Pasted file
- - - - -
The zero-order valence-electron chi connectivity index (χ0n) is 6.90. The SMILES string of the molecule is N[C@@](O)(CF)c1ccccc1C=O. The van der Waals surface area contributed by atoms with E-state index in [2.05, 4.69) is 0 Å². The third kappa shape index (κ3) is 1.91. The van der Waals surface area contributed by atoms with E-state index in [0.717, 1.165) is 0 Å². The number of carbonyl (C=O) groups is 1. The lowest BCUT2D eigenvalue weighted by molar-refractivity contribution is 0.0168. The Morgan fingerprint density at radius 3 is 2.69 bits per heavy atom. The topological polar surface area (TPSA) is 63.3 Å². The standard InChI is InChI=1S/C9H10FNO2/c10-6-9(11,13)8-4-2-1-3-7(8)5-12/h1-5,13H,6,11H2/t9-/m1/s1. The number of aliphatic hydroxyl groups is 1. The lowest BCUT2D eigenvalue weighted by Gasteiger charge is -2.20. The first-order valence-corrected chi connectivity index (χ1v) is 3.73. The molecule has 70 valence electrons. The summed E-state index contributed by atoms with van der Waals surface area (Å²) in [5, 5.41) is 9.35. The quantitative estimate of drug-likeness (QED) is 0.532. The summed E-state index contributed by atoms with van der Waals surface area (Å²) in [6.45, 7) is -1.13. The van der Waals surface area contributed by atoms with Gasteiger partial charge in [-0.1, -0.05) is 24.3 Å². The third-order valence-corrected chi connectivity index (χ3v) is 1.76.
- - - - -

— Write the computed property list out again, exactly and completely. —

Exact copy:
The zero-order valence-electron chi connectivity index (χ0n) is 6.90. The SMILES string of the molecule is N[C@@](O)(CF)c1ccccc1C=O. The van der Waals surface area contributed by atoms with E-state index in [2.05, 4.69) is 0 Å². The third kappa shape index (κ3) is 1.91. The van der Waals surface area contributed by atoms with E-state index in [0.717, 1.165) is 0 Å². The number of carbonyl (C=O) groups is 1. The lowest BCUT2D eigenvalue weighted by molar-refractivity contribution is 0.0168. The Morgan fingerprint density at radius 3 is 2.69 bits per heavy atom. The topological polar surface area (TPSA) is 63.3 Å². The standard InChI is InChI=1S/C9H10FNO2/c10-6-9(11,13)8-4-2-1-3-7(8)5-12/h1-5,13H,6,11H2/t9-/m1/s1. The number of aliphatic hydroxyl groups is 1. The lowest BCUT2D eigenvalue weighted by Gasteiger charge is -2.20. The first-order valence-corrected chi connectivity index (χ1v) is 3.73. The molecule has 70 valence electrons. The summed E-state index contributed by atoms with van der Waals surface area (Å²) in [5, 5.41) is 9.35. The quantitative estimate of drug-likeness (QED) is 0.532. The summed E-state index contributed by atoms with van der Waals surface area (Å²) in [6.45, 7) is -1.13. The van der Waals surface area contributed by atoms with Gasteiger partial charge in [-0.1, -0.05) is 24.3 Å². The third-order valence-corrected chi connectivity index (χ3v) is 1.76.